Everything today is about information and algorithms for processing it. Think of what Google’s PageRank algorithm did for web search, transforming an impenetrable jungle of web pages into an easy-to-use and hugely powerful information resource. That was then, in the late 1990s. Now think taxis.
In New York City, people take more than 100 million taxi trips every year, as individual parties hail cabs or book them by phone to suit their own needs. Taxis, as a result, criss-cross the city in a tangle of disorganized mayhem. Cabs run in parallel up and down Madison Avenue, often carrying isolated people along the same path. Those people could share a cab, yet lack a mechanism to achieve that coordination. But that mechanism might soon exist, and it could make taxi transport everywhere a lot more efficient.
That’s the message of some fascinating new research by a group of network theorists (the paper is unpublished, currently under review at a journal). It’s fairly mathematical, and relies on some technical results from graph theory (as did Google’s PageRank algorithm), but the basic insight from which it starts is quite simple: a good fraction of the trips that taxis take in a city overlap, at least partially, and so present opportunities for people to share cabs. Using real data from NYC, they’ve shown that a simple algorithm can calculate which rides could easily be shared by two parties without causing either much delay. In principle, the algorithm could be exploited by smart phones to help people organize themselves — it could make NYC taxi system 40% more efficient, reducing miles traveled, pollution, and costs.
A little more detail: Imagine that you label every taxi ride by its origin and destination, plus departure and arrival time. Represent each such ride by a point on some very big page. For NYC in 2011, there were some 150 million rides starting or ending in Manhattan, so imagine a page with 150 million points on it, each labelled by the above data. These points, in effect, show you all the taxi rides that took place to get people in NYC to the places they wanted to go. What Santi and colleagues do is to ask whether some of these rides might have been “shareable,” in the sense that they actually traveled along parallel routes (or between the same points, along different routes) at close to the same time. If so, then people given the right knowledge could have shared a portion of the trip.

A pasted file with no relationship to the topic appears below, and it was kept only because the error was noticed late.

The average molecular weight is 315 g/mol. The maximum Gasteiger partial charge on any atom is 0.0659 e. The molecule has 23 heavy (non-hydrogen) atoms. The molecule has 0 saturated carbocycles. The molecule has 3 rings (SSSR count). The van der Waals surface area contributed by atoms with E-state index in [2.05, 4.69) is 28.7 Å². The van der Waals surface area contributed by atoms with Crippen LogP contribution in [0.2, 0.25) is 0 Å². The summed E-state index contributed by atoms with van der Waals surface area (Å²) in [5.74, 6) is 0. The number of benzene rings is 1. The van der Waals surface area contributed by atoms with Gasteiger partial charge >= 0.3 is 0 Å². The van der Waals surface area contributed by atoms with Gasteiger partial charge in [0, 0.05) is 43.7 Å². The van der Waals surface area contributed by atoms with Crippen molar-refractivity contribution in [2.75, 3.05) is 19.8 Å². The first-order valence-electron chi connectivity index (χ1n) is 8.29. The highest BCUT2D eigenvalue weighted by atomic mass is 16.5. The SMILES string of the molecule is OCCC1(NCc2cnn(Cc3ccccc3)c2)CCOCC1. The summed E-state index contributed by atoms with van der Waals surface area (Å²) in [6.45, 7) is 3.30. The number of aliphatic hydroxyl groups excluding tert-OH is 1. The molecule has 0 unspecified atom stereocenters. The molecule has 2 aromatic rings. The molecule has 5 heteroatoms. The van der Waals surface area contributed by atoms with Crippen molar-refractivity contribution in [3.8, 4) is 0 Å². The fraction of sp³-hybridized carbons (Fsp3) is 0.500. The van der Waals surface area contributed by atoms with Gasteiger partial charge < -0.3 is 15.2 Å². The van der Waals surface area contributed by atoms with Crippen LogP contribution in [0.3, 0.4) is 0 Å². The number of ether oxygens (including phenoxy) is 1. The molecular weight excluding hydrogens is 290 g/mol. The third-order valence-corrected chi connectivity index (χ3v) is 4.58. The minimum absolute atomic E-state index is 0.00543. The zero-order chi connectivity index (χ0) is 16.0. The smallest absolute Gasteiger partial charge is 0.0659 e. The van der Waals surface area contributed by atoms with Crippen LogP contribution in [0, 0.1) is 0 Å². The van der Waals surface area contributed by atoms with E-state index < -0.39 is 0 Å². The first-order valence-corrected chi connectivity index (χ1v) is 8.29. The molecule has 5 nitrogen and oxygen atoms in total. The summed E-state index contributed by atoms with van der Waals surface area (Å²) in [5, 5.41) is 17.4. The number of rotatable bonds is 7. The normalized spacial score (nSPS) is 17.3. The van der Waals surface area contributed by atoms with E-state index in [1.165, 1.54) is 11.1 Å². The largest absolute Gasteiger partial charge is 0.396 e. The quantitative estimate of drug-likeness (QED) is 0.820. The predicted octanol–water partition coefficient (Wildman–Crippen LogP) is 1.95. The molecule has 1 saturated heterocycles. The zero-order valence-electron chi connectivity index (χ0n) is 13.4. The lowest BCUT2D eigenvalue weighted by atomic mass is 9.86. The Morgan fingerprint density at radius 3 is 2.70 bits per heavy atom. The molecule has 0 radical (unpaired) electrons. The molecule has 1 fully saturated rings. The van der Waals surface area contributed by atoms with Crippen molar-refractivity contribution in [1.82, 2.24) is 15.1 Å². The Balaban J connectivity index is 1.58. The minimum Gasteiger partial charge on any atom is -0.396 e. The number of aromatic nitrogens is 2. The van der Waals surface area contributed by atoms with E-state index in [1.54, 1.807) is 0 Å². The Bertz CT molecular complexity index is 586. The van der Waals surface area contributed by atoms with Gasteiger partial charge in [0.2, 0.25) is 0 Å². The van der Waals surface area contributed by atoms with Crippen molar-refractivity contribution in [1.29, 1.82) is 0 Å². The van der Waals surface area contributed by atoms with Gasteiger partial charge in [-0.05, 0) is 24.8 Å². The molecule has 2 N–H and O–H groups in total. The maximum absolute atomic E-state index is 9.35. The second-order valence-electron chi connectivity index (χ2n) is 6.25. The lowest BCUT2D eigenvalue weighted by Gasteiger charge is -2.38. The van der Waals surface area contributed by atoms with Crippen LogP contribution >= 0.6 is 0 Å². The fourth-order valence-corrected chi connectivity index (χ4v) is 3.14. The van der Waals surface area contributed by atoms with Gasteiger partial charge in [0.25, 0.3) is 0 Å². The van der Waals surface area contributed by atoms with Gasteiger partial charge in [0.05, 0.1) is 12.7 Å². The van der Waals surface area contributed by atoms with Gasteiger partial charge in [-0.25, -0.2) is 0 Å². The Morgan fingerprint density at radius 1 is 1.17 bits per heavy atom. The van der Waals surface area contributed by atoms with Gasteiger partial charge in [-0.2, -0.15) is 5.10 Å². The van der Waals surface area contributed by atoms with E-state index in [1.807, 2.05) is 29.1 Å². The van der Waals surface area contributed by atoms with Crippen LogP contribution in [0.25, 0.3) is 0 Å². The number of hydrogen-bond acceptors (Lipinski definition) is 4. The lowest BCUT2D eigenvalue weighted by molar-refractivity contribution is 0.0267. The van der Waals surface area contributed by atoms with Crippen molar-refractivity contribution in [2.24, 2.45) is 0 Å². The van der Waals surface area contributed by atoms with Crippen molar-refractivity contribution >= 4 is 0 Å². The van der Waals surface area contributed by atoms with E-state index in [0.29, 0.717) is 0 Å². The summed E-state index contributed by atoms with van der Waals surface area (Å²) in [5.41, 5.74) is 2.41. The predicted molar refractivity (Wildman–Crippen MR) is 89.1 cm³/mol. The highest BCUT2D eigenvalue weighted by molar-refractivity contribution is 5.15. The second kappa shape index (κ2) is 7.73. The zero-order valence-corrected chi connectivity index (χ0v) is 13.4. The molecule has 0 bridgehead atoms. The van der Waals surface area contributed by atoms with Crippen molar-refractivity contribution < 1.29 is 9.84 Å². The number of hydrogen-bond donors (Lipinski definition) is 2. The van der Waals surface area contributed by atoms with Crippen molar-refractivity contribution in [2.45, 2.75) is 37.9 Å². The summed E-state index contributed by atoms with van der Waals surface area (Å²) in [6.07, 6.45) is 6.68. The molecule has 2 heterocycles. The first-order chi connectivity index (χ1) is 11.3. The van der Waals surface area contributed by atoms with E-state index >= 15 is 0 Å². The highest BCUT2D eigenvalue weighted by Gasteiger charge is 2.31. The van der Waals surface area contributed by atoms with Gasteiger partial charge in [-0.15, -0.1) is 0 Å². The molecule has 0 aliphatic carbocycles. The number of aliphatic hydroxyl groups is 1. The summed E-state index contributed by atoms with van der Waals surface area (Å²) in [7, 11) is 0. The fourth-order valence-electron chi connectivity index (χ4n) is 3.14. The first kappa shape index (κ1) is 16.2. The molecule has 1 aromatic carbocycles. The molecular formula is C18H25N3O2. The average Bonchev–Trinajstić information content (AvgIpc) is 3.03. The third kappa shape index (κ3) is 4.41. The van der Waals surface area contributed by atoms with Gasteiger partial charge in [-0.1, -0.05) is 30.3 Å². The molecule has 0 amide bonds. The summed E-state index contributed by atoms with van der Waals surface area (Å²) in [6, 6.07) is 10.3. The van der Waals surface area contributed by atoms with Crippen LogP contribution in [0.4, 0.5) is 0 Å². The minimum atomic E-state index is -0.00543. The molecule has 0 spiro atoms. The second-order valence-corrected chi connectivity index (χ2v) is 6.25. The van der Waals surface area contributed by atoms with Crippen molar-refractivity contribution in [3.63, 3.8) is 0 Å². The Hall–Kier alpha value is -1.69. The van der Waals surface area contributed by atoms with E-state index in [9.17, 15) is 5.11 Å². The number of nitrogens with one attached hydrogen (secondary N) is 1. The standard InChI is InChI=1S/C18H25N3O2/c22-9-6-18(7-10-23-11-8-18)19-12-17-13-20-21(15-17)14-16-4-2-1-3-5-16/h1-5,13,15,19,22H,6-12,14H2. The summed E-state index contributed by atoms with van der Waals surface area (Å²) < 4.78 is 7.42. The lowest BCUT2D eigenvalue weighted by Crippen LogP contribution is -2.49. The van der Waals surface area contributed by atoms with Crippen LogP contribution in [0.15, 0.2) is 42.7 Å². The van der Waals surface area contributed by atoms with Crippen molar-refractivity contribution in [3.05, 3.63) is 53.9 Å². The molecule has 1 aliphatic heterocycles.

This huge collection of points becomes a mathematical graph once you begin linking together the points for any pair of rides that are “shareable.” By studying the properties of this graph, the researchers show that if people were willing to be delayed by up to ten minutes on their journeys, then there are roughly 100 billion pairs of trips that were shareable. If people are more choosy — unwilling to accept more than a five minutes delay — then fewer rides become shareable, but still enough to reduce the total miles driven by taxis by 40%. That 40% might be slightly optimistic, they note, given the constraints on any network system attempting to process this information in real time (and thereby having less than perfect knowledge of the whole set of taxi journeys).
The point is that people make their decisions about taxis in an information vacuum, knowing only what they require themselves, and nothing about all the other taxi needs of others around them. Information vacuum isn’t good. How many times have you needed a taxi and waited as ten of them zipped by, all traveling in your direction, with each one carrying just one or two passengers? For a few minute delay, many of those people might have been wiling to save some money by sharing part of the ride. To make this happen requires information and algorithms to sift through it, plus a means for sharing this information with everyone who wants it.
All of which may be a reality soon. For more detail on this work, see the website of the HubCab project.
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